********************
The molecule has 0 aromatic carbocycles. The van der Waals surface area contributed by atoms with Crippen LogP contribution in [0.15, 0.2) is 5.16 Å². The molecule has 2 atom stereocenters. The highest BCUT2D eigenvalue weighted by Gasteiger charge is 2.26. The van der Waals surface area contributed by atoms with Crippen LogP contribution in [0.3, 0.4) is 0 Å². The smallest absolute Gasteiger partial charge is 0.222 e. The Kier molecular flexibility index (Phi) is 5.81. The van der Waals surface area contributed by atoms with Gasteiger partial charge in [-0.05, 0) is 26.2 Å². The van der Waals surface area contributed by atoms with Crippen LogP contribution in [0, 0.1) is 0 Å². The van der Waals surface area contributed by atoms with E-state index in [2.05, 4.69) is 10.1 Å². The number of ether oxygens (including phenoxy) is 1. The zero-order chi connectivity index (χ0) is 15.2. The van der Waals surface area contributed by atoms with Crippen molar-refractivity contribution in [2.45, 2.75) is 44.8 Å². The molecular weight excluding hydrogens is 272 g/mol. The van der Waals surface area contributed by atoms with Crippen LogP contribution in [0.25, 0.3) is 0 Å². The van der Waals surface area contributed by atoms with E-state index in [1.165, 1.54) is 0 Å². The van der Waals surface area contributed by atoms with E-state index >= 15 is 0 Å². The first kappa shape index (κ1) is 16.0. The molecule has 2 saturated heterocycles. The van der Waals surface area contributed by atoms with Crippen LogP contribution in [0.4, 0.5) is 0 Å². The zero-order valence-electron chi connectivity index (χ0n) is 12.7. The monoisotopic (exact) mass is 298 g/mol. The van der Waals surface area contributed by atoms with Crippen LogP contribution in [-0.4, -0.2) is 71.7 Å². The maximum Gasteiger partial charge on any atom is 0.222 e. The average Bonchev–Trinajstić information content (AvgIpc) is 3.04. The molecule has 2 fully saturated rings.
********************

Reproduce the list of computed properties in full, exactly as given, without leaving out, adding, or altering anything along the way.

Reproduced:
The molecule has 0 aromatic carbocycles. The van der Waals surface area contributed by atoms with Crippen LogP contribution in [0.15, 0.2) is 5.16 Å². The molecule has 2 atom stereocenters. The highest BCUT2D eigenvalue weighted by Gasteiger charge is 2.26. The van der Waals surface area contributed by atoms with Crippen LogP contribution in [0.3, 0.4) is 0 Å². The smallest absolute Gasteiger partial charge is 0.222 e. The Kier molecular flexibility index (Phi) is 5.81. The van der Waals surface area contributed by atoms with Gasteiger partial charge in [-0.05, 0) is 26.2 Å². The van der Waals surface area contributed by atoms with Crippen LogP contribution in [0, 0.1) is 0 Å². The van der Waals surface area contributed by atoms with E-state index in [2.05, 4.69) is 10.1 Å². The number of ether oxygens (including phenoxy) is 1. The zero-order chi connectivity index (χ0) is 15.2. The van der Waals surface area contributed by atoms with Crippen molar-refractivity contribution in [2.45, 2.75) is 44.8 Å². The molecular weight excluding hydrogens is 272 g/mol. The van der Waals surface area contributed by atoms with Crippen LogP contribution in [0.25, 0.3) is 0 Å². The van der Waals surface area contributed by atoms with E-state index in [1.165, 1.54) is 0 Å². The van der Waals surface area contributed by atoms with E-state index >= 15 is 0 Å². The first kappa shape index (κ1) is 16.0. The molecule has 2 saturated heterocycles. The van der Waals surface area contributed by atoms with Crippen LogP contribution in [0.4, 0.5) is 0 Å². The zero-order valence-electron chi connectivity index (χ0n) is 12.7. The monoisotopic (exact) mass is 298 g/mol. The van der Waals surface area contributed by atoms with Crippen LogP contribution in [-0.4, -0.2) is 71.7 Å². The maximum Gasteiger partial charge on any atom is 0.222 e. The average Bonchev–Trinajstić information content (AvgIpc) is 3.04. The molecule has 2 fully saturated rings.